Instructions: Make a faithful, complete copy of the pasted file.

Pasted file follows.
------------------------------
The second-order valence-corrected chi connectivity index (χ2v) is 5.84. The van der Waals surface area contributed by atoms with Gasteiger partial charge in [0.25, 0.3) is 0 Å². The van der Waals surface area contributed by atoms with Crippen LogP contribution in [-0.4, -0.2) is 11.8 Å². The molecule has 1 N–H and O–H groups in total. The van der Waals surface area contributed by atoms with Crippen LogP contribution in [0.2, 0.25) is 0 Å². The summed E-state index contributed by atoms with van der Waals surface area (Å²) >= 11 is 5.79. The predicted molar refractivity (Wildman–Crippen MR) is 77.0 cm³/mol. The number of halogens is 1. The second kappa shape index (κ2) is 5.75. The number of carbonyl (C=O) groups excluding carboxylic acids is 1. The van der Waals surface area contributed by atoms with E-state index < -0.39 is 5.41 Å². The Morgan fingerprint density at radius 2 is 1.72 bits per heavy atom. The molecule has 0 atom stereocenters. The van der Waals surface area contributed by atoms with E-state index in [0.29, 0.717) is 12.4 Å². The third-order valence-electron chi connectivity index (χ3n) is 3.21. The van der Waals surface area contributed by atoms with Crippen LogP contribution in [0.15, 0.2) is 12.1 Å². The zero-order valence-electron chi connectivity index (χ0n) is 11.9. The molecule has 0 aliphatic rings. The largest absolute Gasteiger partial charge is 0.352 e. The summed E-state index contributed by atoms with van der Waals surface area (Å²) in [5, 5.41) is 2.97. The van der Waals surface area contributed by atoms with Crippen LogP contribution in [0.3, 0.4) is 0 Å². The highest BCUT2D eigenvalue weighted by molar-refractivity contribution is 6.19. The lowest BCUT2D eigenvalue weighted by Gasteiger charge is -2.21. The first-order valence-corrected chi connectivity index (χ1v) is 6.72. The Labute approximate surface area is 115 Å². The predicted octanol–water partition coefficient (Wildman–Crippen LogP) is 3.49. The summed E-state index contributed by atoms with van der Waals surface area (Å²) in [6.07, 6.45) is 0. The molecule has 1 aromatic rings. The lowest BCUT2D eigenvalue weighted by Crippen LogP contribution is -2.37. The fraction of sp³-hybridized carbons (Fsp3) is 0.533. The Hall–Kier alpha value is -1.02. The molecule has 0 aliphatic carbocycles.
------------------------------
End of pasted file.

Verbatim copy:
The second-order valence-corrected chi connectivity index (χ2v) is 5.84. The van der Waals surface area contributed by atoms with Gasteiger partial charge in [0.25, 0.3) is 0 Å². The van der Waals surface area contributed by atoms with Crippen LogP contribution in [-0.4, -0.2) is 11.8 Å². The molecule has 1 N–H and O–H groups in total. The van der Waals surface area contributed by atoms with Crippen LogP contribution in [0.2, 0.25) is 0 Å². The summed E-state index contributed by atoms with van der Waals surface area (Å²) >= 11 is 5.79. The predicted molar refractivity (Wildman–Crippen MR) is 77.0 cm³/mol. The number of halogens is 1. The second kappa shape index (κ2) is 5.75. The number of carbonyl (C=O) groups excluding carboxylic acids is 1. The van der Waals surface area contributed by atoms with E-state index < -0.39 is 5.41 Å². The Morgan fingerprint density at radius 2 is 1.72 bits per heavy atom. The molecule has 0 atom stereocenters. The van der Waals surface area contributed by atoms with E-state index in [0.29, 0.717) is 12.4 Å². The third-order valence-electron chi connectivity index (χ3n) is 3.21. The van der Waals surface area contributed by atoms with Crippen LogP contribution in [0.15, 0.2) is 12.1 Å². The zero-order valence-electron chi connectivity index (χ0n) is 11.9. The molecule has 0 aliphatic rings. The largest absolute Gasteiger partial charge is 0.352 e. The summed E-state index contributed by atoms with van der Waals surface area (Å²) in [5, 5.41) is 2.97. The van der Waals surface area contributed by atoms with Crippen LogP contribution in [0.3, 0.4) is 0 Å². The highest BCUT2D eigenvalue weighted by molar-refractivity contribution is 6.19. The lowest BCUT2D eigenvalue weighted by Gasteiger charge is -2.21. The first-order valence-corrected chi connectivity index (χ1v) is 6.72. The Labute approximate surface area is 115 Å². The predicted octanol–water partition coefficient (Wildman–Crippen LogP) is 3.49. The summed E-state index contributed by atoms with van der Waals surface area (Å²) in [6.07, 6.45) is 0. The molecule has 1 aromatic rings. The lowest BCUT2D eigenvalue weighted by Crippen LogP contribution is -2.37. The fraction of sp³-hybridized carbons (Fsp3) is 0.533. The Hall–Kier alpha value is -1.02. The molecule has 0 aliphatic carbocycles.